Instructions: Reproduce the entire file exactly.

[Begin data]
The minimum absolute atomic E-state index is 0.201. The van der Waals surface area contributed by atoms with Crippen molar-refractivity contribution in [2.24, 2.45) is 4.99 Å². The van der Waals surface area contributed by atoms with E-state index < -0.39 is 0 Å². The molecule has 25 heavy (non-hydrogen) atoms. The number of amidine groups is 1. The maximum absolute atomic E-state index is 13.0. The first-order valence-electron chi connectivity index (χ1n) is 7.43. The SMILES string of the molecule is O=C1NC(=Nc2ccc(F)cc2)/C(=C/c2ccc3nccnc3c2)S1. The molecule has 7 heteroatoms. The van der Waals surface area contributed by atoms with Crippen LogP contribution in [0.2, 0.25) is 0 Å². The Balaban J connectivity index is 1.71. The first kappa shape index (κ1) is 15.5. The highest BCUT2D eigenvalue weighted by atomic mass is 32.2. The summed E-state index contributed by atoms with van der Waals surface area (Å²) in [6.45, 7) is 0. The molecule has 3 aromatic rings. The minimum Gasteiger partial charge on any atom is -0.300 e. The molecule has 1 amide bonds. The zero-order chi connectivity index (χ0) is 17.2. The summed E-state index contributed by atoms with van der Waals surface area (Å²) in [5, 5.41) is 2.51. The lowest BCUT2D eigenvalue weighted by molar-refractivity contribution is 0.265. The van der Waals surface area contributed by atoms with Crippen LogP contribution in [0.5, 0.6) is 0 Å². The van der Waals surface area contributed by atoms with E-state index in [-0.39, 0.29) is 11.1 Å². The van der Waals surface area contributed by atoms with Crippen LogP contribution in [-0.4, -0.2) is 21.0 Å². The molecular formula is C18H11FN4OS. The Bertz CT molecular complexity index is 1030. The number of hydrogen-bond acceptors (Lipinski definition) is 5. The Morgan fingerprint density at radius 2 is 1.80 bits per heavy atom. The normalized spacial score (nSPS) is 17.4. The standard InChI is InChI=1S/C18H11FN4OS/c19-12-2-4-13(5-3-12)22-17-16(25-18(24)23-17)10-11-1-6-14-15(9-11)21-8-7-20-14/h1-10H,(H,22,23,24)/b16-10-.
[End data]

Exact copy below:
The minimum absolute atomic E-state index is 0.201. The van der Waals surface area contributed by atoms with Crippen molar-refractivity contribution in [2.24, 2.45) is 4.99 Å². The van der Waals surface area contributed by atoms with E-state index < -0.39 is 0 Å². The molecule has 25 heavy (non-hydrogen) atoms. The number of amidine groups is 1. The maximum absolute atomic E-state index is 13.0. The first-order valence-electron chi connectivity index (χ1n) is 7.43. The SMILES string of the molecule is O=C1NC(=Nc2ccc(F)cc2)/C(=C/c2ccc3nccnc3c2)S1. The molecule has 7 heteroatoms. The van der Waals surface area contributed by atoms with Crippen LogP contribution in [0.2, 0.25) is 0 Å². The Balaban J connectivity index is 1.71. The first kappa shape index (κ1) is 15.5. The highest BCUT2D eigenvalue weighted by atomic mass is 32.2. The summed E-state index contributed by atoms with van der Waals surface area (Å²) in [6.45, 7) is 0. The molecule has 3 aromatic rings. The minimum Gasteiger partial charge on any atom is -0.300 e. The molecule has 1 amide bonds. The zero-order chi connectivity index (χ0) is 17.2. The summed E-state index contributed by atoms with van der Waals surface area (Å²) in [5, 5.41) is 2.51. The lowest BCUT2D eigenvalue weighted by molar-refractivity contribution is 0.265. The van der Waals surface area contributed by atoms with Crippen LogP contribution in [0.5, 0.6) is 0 Å². The van der Waals surface area contributed by atoms with E-state index in [-0.39, 0.29) is 11.1 Å². The van der Waals surface area contributed by atoms with Crippen LogP contribution in [-0.4, -0.2) is 21.0 Å². The molecular formula is C18H11FN4OS. The Bertz CT molecular complexity index is 1030. The number of hydrogen-bond acceptors (Lipinski definition) is 5. The Morgan fingerprint density at radius 2 is 1.80 bits per heavy atom. The normalized spacial score (nSPS) is 17.4. The standard InChI is InChI=1S/C18H11FN4OS/c19-12-2-4-13(5-3-12)22-17-16(25-18(24)23-17)10-11-1-6-14-15(9-11)21-8-7-20-14/h1-10H,(H,22,23,24)/b16-10-.